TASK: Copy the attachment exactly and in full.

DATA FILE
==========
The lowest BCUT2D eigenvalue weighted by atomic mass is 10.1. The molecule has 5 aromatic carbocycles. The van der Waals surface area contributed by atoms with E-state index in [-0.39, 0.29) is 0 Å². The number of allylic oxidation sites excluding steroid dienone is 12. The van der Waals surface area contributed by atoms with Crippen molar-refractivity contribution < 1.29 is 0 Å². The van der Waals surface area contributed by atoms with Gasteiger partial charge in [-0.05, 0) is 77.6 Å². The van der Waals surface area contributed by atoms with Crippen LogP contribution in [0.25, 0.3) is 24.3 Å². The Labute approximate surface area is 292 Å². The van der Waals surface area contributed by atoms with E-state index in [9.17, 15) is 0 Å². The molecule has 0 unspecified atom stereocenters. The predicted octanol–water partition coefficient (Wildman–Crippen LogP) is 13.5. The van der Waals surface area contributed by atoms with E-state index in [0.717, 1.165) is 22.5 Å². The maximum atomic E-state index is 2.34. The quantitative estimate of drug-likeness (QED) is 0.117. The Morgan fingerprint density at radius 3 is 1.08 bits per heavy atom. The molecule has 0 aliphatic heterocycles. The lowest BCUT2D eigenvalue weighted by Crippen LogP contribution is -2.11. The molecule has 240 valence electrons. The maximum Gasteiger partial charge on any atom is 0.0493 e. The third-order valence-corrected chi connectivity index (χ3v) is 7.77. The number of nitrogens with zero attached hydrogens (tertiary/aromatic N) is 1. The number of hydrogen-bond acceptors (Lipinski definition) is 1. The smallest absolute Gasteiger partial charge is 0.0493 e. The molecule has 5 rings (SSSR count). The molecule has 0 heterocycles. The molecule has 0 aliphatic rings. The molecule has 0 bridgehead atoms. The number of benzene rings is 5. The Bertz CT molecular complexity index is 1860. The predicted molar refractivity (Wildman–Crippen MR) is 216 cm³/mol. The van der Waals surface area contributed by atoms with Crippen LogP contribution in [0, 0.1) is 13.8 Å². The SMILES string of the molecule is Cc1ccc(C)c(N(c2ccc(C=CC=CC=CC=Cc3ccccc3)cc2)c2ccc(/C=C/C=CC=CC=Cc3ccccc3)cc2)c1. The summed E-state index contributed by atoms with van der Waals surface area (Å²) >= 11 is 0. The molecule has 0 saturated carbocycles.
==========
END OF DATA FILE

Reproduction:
The lowest BCUT2D eigenvalue weighted by atomic mass is 10.1. The molecule has 5 aromatic carbocycles. The van der Waals surface area contributed by atoms with E-state index in [-0.39, 0.29) is 0 Å². The number of allylic oxidation sites excluding steroid dienone is 12. The van der Waals surface area contributed by atoms with Crippen molar-refractivity contribution < 1.29 is 0 Å². The van der Waals surface area contributed by atoms with Gasteiger partial charge in [-0.05, 0) is 77.6 Å². The van der Waals surface area contributed by atoms with Crippen LogP contribution in [0.25, 0.3) is 24.3 Å². The Labute approximate surface area is 292 Å². The van der Waals surface area contributed by atoms with E-state index in [9.17, 15) is 0 Å². The molecule has 0 unspecified atom stereocenters. The predicted octanol–water partition coefficient (Wildman–Crippen LogP) is 13.5. The van der Waals surface area contributed by atoms with E-state index in [0.717, 1.165) is 22.5 Å². The maximum atomic E-state index is 2.34. The quantitative estimate of drug-likeness (QED) is 0.117. The Morgan fingerprint density at radius 3 is 1.08 bits per heavy atom. The molecule has 0 aliphatic heterocycles. The lowest BCUT2D eigenvalue weighted by Crippen LogP contribution is -2.11. The molecule has 240 valence electrons. The maximum Gasteiger partial charge on any atom is 0.0493 e. The third-order valence-corrected chi connectivity index (χ3v) is 7.77. The number of nitrogens with zero attached hydrogens (tertiary/aromatic N) is 1. The number of hydrogen-bond acceptors (Lipinski definition) is 1. The smallest absolute Gasteiger partial charge is 0.0493 e. The molecule has 5 rings (SSSR count). The molecule has 0 heterocycles. The molecule has 0 aliphatic rings. The molecule has 0 bridgehead atoms. The number of benzene rings is 5. The Bertz CT molecular complexity index is 1860. The predicted molar refractivity (Wildman–Crippen MR) is 216 cm³/mol. The van der Waals surface area contributed by atoms with Crippen LogP contribution in [0, 0.1) is 13.8 Å². The SMILES string of the molecule is Cc1ccc(C)c(N(c2ccc(C=CC=CC=CC=Cc3ccccc3)cc2)c2ccc(/C=C/C=CC=CC=Cc3ccccc3)cc2)c1. The summed E-state index contributed by atoms with van der Waals surface area (Å²) >= 11 is 0. The molecule has 0 saturated carbocycles.